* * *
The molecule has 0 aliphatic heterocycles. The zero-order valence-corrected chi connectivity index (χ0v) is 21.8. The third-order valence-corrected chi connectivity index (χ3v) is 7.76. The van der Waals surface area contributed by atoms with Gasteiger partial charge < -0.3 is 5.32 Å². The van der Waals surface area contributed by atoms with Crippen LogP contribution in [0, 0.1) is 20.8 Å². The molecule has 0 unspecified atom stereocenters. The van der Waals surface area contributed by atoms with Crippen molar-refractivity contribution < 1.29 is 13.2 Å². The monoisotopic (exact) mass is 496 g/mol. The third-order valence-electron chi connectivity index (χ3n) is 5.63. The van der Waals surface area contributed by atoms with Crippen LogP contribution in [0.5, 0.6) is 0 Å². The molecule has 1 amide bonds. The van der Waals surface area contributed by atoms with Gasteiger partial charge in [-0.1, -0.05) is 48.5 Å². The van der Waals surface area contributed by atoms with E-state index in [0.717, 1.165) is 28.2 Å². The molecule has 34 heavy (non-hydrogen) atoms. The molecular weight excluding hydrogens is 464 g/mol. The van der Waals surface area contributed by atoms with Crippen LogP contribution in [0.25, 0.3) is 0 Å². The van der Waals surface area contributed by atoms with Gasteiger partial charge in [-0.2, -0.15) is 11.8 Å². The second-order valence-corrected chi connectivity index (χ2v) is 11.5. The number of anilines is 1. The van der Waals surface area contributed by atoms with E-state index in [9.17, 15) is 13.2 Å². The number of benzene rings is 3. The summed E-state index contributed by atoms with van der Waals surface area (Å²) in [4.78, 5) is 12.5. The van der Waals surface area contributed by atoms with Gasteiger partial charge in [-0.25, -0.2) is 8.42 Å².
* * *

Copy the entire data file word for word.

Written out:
The molecule has 0 aliphatic heterocycles. The zero-order valence-corrected chi connectivity index (χ0v) is 21.8. The third-order valence-corrected chi connectivity index (χ3v) is 7.76. The van der Waals surface area contributed by atoms with Gasteiger partial charge < -0.3 is 5.32 Å². The van der Waals surface area contributed by atoms with Crippen LogP contribution in [0, 0.1) is 20.8 Å². The molecule has 0 unspecified atom stereocenters. The van der Waals surface area contributed by atoms with Crippen molar-refractivity contribution < 1.29 is 13.2 Å². The monoisotopic (exact) mass is 496 g/mol. The third-order valence-electron chi connectivity index (χ3n) is 5.63. The van der Waals surface area contributed by atoms with Crippen LogP contribution in [0.5, 0.6) is 0 Å². The molecule has 1 amide bonds. The van der Waals surface area contributed by atoms with Gasteiger partial charge in [-0.1, -0.05) is 48.5 Å². The van der Waals surface area contributed by atoms with E-state index in [0.717, 1.165) is 28.2 Å². The molecule has 34 heavy (non-hydrogen) atoms. The molecular weight excluding hydrogens is 464 g/mol. The van der Waals surface area contributed by atoms with Crippen LogP contribution in [0.25, 0.3) is 0 Å². The van der Waals surface area contributed by atoms with Gasteiger partial charge in [-0.2, -0.15) is 11.8 Å². The second-order valence-corrected chi connectivity index (χ2v) is 11.5. The number of anilines is 1. The van der Waals surface area contributed by atoms with E-state index in [9.17, 15) is 13.2 Å². The number of benzene rings is 3. The summed E-state index contributed by atoms with van der Waals surface area (Å²) in [4.78, 5) is 12.5. The van der Waals surface area contributed by atoms with Gasteiger partial charge in [-0.25, -0.2) is 8.42 Å².